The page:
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CERAWEEK-Big Oil on hydrogen: forget the rainbow, just make it profitable

HOUSTON, March 8 (Reuters) – Governments worldwide need to simplify rules around hydrogen supply to attract investment and scale it up to become competitive enough to substitute fossil fuel use in heavy industry, energy executives said this week.

Hydrogen as a potential alternative to natural gas, coal or oil burned in heavy industry or shipping is seen as key to reducing emissions in industries in which electrification is not practical. Hydrogen is often described by color and many in the industry call it a “rainbow renewable” but the most important color for executives at the conference was green — as in cash.

Hydrogen can be made in many ways, some cleaner than others. Among methods that produce what is known as green hydrogen are electrolysis to split water into hydrogen and oxygen using power from renewables. Hydrogen can also be made from natural gas. When carbon emissions from the process are captured and stored, it is known as blue hydrogen.

The industry is still in a nascent stage and the fuel is relatively expensive to produce, so governments worldwide are seeking ways to facilitate rapid development to make it an economic alternative to fossil fuels in industry.

Provisions in U.S. President Joe Biden’s signature Inflation Reduction Act (IRA) and legislation in the European Union have incentivized the development of hydrogen but need further clarification, and government mandates may be required to encourage industries such as steel and shipping to embrace hydrogen, energy industry executives said at the CERAWeek energy conference this week in Houston.

“The market for hydrogen and people’s willingness to pay a premium for low-emissions fuels I think hasn’t quite taken off yet,” Exxon Mobil Corp (XOM.N) Chief Executive Darren Woods said.

Though the IRA is incentivizing production of green and blue hydrogen, Woods said the associated costs are making it difficult for Exxon’s partners to sell either into Europe and Asia.

Discussions and rules around classifying hydrogen made from renewable fuels or natural gas should be secondary to making the fuel affordable for consumers, said Colin Parfitt, vice president of Midstream for Chevron Corp.

“There is way too much conversation about if it is blue or green,” Parfitt said. “The challenge is how do you create hydrogen as a business.”

Transporting hydrogen is currently not commercially viable nor affordable for consumers, Parfitt said.

The technology for shipping hydrogen is still in early stages of development, said Chevron’s vice president of hydrogen Austin Knight.

DEMAND FOR HYDROGEN

The most obvious and near-term demand for hydrogen is in industries that currently use so-called grey hydrogen that is produced from fossil fuels, Spanish energy producer Cepsa SA (CPF.GQ) Chief Executive Maarten Wetselaar told Reuters. Grey hydrogen is currently consumed by fertilizer, refining, and iron and steel units.

About 30-35% of the total energy system will need hydrogen to decarbonize, he said.

For industries such as shipping, government mandates are needed to make hydrogen cost competitive with cheaper petroleum-based fuel oil, Wetselaar said.

By 2030, Cepsa plans to produce 600,000 tons of green ammonia per year, produced using hydrogen made from renewable energy, for green marine fuel and begin green ammonia exports by 2027. Cepsa could begin selling green ammonia to ships by 2026, Wetselaar told Reuters.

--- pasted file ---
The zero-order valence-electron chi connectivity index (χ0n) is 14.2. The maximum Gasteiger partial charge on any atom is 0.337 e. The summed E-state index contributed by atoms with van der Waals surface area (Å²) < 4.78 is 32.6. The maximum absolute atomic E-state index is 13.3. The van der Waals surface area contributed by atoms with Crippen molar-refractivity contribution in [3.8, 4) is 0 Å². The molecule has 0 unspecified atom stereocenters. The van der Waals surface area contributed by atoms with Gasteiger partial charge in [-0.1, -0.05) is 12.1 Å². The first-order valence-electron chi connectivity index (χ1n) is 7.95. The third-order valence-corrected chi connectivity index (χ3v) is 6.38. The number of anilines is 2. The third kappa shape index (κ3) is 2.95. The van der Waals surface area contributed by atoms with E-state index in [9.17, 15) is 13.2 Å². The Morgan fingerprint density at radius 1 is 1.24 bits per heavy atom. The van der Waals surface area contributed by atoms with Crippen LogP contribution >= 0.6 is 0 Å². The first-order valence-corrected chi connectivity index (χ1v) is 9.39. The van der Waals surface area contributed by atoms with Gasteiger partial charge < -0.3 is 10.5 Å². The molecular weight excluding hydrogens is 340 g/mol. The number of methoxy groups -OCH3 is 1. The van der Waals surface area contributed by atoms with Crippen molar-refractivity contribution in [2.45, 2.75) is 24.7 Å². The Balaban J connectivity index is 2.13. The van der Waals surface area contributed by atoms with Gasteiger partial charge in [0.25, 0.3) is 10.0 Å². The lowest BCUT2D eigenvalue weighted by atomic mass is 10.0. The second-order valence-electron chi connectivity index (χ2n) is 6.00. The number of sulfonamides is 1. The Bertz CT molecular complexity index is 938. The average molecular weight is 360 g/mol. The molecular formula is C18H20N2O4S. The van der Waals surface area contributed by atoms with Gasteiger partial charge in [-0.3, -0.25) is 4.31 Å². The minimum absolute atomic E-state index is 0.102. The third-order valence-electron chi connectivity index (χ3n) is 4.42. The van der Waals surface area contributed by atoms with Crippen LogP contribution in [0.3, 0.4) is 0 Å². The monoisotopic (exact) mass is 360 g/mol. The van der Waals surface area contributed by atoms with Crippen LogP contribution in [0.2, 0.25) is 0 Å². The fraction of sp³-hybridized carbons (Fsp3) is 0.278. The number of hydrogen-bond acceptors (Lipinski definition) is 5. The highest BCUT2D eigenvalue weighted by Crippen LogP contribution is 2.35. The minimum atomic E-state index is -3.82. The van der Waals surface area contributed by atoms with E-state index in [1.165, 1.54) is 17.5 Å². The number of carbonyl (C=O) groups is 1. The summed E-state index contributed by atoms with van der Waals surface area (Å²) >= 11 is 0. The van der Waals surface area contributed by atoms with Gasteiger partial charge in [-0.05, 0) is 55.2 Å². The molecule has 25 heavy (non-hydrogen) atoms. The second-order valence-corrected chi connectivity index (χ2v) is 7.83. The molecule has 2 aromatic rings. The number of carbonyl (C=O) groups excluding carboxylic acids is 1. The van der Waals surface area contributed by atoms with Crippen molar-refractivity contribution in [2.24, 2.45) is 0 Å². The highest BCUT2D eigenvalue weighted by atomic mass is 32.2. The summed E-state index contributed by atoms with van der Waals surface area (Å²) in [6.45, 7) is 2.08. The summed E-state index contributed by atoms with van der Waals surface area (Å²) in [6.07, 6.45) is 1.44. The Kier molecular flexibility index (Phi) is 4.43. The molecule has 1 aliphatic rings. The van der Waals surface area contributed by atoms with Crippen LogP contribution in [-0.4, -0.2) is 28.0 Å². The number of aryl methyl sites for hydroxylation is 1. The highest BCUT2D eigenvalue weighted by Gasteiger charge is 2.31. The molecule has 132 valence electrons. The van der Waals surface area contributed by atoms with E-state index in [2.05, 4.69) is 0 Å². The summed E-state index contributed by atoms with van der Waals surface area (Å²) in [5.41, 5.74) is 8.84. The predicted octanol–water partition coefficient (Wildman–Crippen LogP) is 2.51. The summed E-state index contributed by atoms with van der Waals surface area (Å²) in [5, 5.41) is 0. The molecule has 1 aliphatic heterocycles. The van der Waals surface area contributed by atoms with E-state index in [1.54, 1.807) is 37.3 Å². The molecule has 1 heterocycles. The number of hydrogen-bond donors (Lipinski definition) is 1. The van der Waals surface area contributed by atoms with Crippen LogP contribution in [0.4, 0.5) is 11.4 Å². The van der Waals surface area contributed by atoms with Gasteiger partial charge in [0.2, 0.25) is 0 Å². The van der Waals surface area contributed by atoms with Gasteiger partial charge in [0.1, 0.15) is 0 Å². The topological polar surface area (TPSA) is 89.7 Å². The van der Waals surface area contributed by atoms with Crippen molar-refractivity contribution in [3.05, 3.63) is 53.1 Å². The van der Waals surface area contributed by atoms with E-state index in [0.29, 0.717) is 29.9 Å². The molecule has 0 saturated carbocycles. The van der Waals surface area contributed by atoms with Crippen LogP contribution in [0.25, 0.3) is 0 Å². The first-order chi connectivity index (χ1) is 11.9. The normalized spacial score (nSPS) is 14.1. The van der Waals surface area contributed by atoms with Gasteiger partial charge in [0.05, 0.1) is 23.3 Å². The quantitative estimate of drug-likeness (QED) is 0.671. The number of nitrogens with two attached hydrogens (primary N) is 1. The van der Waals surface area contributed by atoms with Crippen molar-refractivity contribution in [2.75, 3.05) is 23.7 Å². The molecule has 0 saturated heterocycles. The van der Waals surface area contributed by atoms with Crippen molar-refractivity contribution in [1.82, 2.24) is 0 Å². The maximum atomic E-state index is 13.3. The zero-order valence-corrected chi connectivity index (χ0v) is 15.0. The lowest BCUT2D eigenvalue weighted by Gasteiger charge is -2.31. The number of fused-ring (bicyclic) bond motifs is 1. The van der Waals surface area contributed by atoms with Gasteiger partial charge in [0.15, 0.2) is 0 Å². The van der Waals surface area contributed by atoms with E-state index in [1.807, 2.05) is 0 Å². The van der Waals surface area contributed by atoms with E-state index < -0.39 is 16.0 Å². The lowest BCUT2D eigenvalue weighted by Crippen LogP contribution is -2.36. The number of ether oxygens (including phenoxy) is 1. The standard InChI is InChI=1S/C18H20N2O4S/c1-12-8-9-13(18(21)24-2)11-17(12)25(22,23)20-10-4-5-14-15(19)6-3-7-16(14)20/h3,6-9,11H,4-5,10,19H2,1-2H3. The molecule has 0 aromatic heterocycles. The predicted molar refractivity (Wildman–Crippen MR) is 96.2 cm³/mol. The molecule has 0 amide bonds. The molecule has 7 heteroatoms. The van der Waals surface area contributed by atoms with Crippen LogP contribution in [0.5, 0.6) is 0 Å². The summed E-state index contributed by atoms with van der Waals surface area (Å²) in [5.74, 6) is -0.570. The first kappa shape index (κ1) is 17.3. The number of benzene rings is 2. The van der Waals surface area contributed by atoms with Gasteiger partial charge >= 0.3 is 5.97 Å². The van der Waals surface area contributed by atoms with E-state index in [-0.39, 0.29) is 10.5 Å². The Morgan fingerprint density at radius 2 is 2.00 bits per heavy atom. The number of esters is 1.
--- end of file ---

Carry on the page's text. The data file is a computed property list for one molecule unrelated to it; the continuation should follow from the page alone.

Meanwhile, low-carbon hydrogen fuels used for transportation need more infrastructure, such as refueling stations, to support and scale the market, said Plug Power Chief Executive Andy Marsh.

ADDED COMPLEXITIES

Green hydrogen could quickly be brought to market with the right rules around production, said CEO John Ketchum of the world’s top renewable power generator NextEra.

NextEra is working with the U.S. Treasury on rules that govern what can be considered green hydrogen, he said. The process is complicated by the variability of renewable power supply from wind and solar, he said.

If power from those sources dropped, then an electrolyzer producing hydrogen would need to switch to power from the grid, which may or may not be renewable, he added. If hydrogen producers could no longer classify hydrogen as green and had to switch off electrolyzers, the cost of producing the fuel would go up and make it uneconomical. The solution would be to offset the use of non-renewable power with carbon credits, he said.

Otherwise, “we will have an out-of-the-money product,” he said.

More regulation, certifications and standards are needed for handling hydrogen, along with supply contracts to access infrastructure and new ideas on transporting hydrogen, company officials said Wednesday.

“The IRA has not been fully implemented yet in the U.S., so after that contract terms and clear standards will have to be tackled,” said Juancho Eekhout, vice president of business development at Sempra Infrastructure.

Further, the trade of hydrogen also has complexities that will need to be addressed, said Margaux Moore, head of the Energy Transition Research Group at Trafigura.

Depending on how hydrogen is produced, the fuel has different carbon intensity scores in different countries, she said.

(This story has been corrected to fix Cespa’s green ammonia production figures)

Reporting by Stephanie Kelly; additional reporting by David French, Sabrina Valle and Marianna Parraga; Editing by Simon Webb and David Gregorio

Our Standards: The Thomson Reuters Trust Principles.

Stephanie Kelly

Thomson Reuters

A New-York-based correspondent covering the U.S. crude market and member of the energy team since 2018 covering the oil and fuel markets as well as federal policy around renewable fuels.

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